Brain changes on magnetic resonance imaging in school-age children who had been preterm infants with intracranial hemorrhage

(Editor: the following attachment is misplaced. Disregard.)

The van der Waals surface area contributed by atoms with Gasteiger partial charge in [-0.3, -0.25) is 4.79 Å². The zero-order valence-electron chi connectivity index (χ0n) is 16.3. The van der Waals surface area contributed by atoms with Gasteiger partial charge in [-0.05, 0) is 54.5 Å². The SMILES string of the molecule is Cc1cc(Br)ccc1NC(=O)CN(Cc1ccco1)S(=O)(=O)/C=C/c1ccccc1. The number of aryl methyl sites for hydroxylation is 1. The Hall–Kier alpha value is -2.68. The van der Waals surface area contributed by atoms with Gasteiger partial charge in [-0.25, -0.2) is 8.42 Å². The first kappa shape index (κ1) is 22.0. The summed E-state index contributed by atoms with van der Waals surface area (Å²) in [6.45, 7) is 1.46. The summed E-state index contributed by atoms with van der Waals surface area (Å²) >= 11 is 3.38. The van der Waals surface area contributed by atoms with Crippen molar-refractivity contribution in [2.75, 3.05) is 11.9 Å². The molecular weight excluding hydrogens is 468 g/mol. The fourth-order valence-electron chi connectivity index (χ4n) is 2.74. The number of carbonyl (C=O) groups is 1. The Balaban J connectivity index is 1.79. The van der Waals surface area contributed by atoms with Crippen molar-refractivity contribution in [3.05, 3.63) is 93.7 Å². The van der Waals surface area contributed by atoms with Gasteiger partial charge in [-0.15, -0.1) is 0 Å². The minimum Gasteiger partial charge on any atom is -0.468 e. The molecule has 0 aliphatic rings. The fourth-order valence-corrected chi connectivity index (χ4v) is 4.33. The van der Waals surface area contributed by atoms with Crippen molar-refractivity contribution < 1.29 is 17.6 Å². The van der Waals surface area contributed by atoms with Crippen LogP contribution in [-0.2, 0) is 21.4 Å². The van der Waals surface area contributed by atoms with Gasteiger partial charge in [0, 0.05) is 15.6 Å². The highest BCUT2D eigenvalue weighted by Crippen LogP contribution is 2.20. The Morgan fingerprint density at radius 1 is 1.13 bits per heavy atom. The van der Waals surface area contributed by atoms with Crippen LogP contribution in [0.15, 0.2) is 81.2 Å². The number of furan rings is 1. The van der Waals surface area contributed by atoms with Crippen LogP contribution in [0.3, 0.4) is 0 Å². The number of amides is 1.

<div><p>Abstract Objective: To determine whether preterm infants diagnosed with intracranial hemorrhage (by transfontanellar ultrasound) at birth have cerebral lesions that are detectable by magnetic resonance imaging (MRI) upon reaching school age. Materials and Methods: MRI scans of the brain were obtained in 22 school-age children. Fifteen had presented intracranial hemorrhage at birth, and seven had not. We calculated the odds ratio (OR) for the occurrence of brain alterations detectable by MRI and the kappa index for discrepancies among the radiological reports. Results: The children without previous intracranial hemorrhage presented normal MRI findings. Of the 15 children with previous intracranial hemorrhage, 6 (40%) presented brain alterations on MRI: isolated ventricular alteration (dilation and asymmetry), in 2 (13.3%); and ventricular asymmetry accompanied by parenchymal lesion, in 4 (26.7%). The nine remaining children with previous intracranial hemorrhage (60%) presented normal MRI findings. The children with previous intracranial hemorrhage were more likely to present ventricular alteration (OR = 7.8) and parenchymal lesions (OR = 5.4). Conclusion: Ventricular and parenchymal brain alterations detected by MRI suggest isolated morphologic alterations that do not result in neurological impairment detectable on physical examination in school-age children.</p></div>